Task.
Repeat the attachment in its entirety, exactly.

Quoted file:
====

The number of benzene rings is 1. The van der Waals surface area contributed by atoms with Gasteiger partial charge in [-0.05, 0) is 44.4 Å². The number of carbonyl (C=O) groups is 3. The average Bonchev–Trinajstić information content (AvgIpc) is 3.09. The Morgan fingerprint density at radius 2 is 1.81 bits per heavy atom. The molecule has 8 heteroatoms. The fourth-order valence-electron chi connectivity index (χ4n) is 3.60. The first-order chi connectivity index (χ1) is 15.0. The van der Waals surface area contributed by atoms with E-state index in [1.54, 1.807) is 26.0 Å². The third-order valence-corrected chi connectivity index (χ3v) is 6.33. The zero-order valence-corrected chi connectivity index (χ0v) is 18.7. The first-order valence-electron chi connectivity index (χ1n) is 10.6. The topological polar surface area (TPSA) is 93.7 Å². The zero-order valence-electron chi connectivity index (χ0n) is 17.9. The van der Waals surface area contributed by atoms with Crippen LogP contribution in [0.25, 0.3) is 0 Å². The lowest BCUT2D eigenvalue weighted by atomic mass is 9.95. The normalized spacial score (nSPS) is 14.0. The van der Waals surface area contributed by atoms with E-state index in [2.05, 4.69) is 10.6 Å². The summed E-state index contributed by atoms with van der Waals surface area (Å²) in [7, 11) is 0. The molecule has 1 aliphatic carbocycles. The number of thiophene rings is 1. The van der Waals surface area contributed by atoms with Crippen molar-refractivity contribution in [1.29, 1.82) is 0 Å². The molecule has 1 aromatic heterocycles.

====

The number of benzene rings is 1. The van der Waals surface area contributed by atoms with Gasteiger partial charge in [-0.05, 0) is 44.4 Å². The number of carbonyl (C=O) groups is 3. The average Bonchev–Trinajstić information content (AvgIpc) is 3.09. The Morgan fingerprint density at radius 2 is 1.81 bits per heavy atom. The molecule has 8 heteroatoms. The fourth-order valence-electron chi connectivity index (χ4n) is 3.60. The first-order chi connectivity index (χ1) is 15.0. The van der Waals surface area contributed by atoms with E-state index in [1.54, 1.807) is 26.0 Å². The third-order valence-corrected chi connectivity index (χ3v) is 6.33. The zero-order valence-corrected chi connectivity index (χ0v) is 18.7. The first-order valence-electron chi connectivity index (χ1n) is 10.6. The topological polar surface area (TPSA) is 93.7 Å². The zero-order valence-electron chi connectivity index (χ0n) is 17.9. The van der Waals surface area contributed by atoms with Crippen LogP contribution in [0.25, 0.3) is 0 Å². The lowest BCUT2D eigenvalue weighted by atomic mass is 9.95. The normalized spacial score (nSPS) is 14.0. The van der Waals surface area contributed by atoms with E-state index in [2.05, 4.69) is 10.6 Å². The summed E-state index contributed by atoms with van der Waals surface area (Å²) in [7, 11) is 0. The molecule has 1 aliphatic carbocycles. The number of thiophene rings is 1. The van der Waals surface area contributed by atoms with Crippen molar-refractivity contribution in [1.29, 1.82) is 0 Å². The molecule has 1 aromatic heterocycles.